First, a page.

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Russian Roulette: Bad Bet

In response to:

God's Greene from the March 16, 1989 issue

To the Editors:

In the course of an article about Graham Greene [NYR, March 16], John Bayley presents a gratuitous analysis of the game of Russian roulette which implies that this dangerous “game” may be safer than it appears. HIS ANALYSIS IS TOTALLY IN ERROR WITH REGARD TO MOST REVOLVERS. The additional torque due to the presence of an unbalanced round in one chamber is normally less than the frictional drag on the cylinder. The chance that the bullet would be likely to “be carried by its weight to the bottom of the cylinder” is virtually zero. While the likelihood of a fatal result of a turn at Russian roulette might conceivably be less than 1 in 6 by a few percentage points, depending on the weapon, the game remains essentially a sloppy form of suicide. It would indeed be a tragedy if an individual were to act on this piece of misinformation, perhaps as a party stunt, and lose his or her life.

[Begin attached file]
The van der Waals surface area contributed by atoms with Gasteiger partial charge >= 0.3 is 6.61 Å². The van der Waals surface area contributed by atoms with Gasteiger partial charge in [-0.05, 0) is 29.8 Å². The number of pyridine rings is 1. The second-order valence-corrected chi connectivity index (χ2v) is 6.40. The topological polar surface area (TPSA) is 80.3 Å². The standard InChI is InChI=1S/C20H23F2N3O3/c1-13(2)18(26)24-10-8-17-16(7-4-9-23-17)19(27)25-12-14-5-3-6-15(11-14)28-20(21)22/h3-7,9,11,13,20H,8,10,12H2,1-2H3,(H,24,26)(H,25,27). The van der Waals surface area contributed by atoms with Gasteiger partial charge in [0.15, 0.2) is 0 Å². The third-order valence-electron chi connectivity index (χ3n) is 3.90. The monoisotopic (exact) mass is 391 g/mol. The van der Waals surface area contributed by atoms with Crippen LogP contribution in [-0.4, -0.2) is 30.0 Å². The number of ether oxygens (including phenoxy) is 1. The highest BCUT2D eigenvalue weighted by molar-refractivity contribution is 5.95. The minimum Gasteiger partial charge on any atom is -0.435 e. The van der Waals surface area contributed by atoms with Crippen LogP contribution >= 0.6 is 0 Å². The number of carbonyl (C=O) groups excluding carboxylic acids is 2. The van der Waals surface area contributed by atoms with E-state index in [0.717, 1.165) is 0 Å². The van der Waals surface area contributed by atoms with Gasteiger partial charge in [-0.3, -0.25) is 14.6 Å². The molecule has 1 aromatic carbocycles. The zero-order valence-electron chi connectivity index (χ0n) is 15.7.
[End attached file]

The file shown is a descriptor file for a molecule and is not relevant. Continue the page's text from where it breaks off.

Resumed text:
In that it bears directly on human life, this minor point seems to me, at least, to be more than a piece of literary trivia.

Gary Boucher, Ph.D.
Golden, Colorado

John Bayley replies:

Dr. Boucher is right to draw attention to the risk factor incurred by discussing the mechanics of such a dangerous “game” as Russian roulette, and it was thoughtless of me not to realize this myself. As regards those mechanics expert opinion seems divided: it seems the kind of problem that hardly admits of a practical solution. My purpose in mentioning it, however, was to draw attention not to a question of ballistics, but to a chronically equivocal element in Greene’s literary persona.

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